Wednesday, May 23, 2007

Lessons From A Rental Car

Reading the ever-smart Joe Brancatelli's thoughts about the Hertz Prestige Collection reminded me of the time when one too many rental car bells and whistles just about tanked my psyche. If memory serves me correctly (and sometimes it does), Enterprise (with only good intentions and excellent service this go-around) delivered the blow.

To set the story perspective, let me first give you a little history. My husband, Big George, is in love with his Buick LeSabre. (I've written about this "affair" before.) It’s a good car, a reliable car with great gas mileage and pickup. It’s also, in my mind, a Geezermobile and I, of course, am not yet a Geezerette, even though I am a very perky grandmother. When, exactly, I will fall into the Big G category, perhaps only the waiting rental car knows -- or at least thinks it does.

At the check-in counter I am informed they are out of the category (full-size) I requested, but they’re just sure I’ll be delighted with my FREE DOUBLE UPGRADE. “It’s loaded,” the guy says. I grab my bags and head toward the pickup facility in the parking garage while uttering prayers of thanksgiving that I don’t have to haul all my stuff on and off an outback rental car transport bus.

The smarty pants car is pulled up and waiting for me, driver’s side door open. “You sure got a nice upgrade,” the young man says. “It’s your lucky day!” He puts my bags in the gigantic trunk, points out a couple features, to which I half listen since I’m running late, then closes my door. What a gentlemen. Truly. He was pleasant, courteous and enthusiastic about his job.

As I pull out of the parking garage, MapQuest instructions in hand, I discover it’s started to rain. After a couple errant attempts, I finally get the windshield wipers and headlights turned on. By the time I reach the expressway, it’s pouring -- I mean it's a deluge -- and the wipers are flying, but nonetheless I settle into a medium-fast clip, crank up the radio and relax a little since I have quite a few miles to go before locating my exit.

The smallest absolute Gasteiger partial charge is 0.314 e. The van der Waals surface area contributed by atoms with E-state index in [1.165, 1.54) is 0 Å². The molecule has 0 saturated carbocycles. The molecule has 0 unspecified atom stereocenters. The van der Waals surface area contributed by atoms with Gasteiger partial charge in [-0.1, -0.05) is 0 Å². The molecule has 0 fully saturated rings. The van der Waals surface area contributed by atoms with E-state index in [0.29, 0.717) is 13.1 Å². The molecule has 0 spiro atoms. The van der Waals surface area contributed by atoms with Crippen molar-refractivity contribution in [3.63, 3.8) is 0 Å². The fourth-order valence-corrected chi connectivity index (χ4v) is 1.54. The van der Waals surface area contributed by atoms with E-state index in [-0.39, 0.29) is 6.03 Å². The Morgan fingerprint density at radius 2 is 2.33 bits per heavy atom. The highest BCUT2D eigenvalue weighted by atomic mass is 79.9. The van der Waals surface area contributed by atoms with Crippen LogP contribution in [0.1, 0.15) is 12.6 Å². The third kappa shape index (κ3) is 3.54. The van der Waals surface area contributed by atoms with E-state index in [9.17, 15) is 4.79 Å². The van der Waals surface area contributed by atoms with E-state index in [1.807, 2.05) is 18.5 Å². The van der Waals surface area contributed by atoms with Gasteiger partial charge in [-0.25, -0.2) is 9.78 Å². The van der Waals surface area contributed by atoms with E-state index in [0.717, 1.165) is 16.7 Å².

This calm pocket of time gives me a chance to notice the beginning of my slippery slide into old age: a Cadillac logo. Don’t get me wrong: this is a nice, big, kick-butt fully loaded sedan, but in my mind, there is only one car that shouts OLD faster than a LeSabre and that is a gigantic Cadillac.

One way or the other, life’s ever-rushing days will mark you. I sigh. My husband will love this story when I call him tonight.

It’s at this point I notice some kind of flashing light out my side window. It’s pouring so hard I can’t tell what it is, but it’s steady and it appears to be attached to the car. What in the world? When the rain lets up a little, I finally locate the correct button to open my window. What to my horrified eyes should appear but (hear psycho music) . . . a flashing red arrow of lights built into my side view mirror alerting me that my blinker is on.

I AM DRIVING A GIGANTIC CADILLAC, WITH MY BLINKER ON! Need I say more about these implications?!

(Yes, George loved the story, way more than I did.)

On the flip side of the trip, George, unbidden, picks me up at the airport in my sexy little SUV rather than his LeSabre. This is one of the benefits of nearly four decades of marriage: the Geezer knows when his Geezerette (although he’d never dare call her that) has reached her threshold of tolerance.

So, Dear Mr. Brancatelli, although you might enjoy, and rightfully so, those ultra-kitschy accessory-laden Jazzmobiles, some of us prefer vehicles just a little less . . . um . . . knowledgeable than ourselves.

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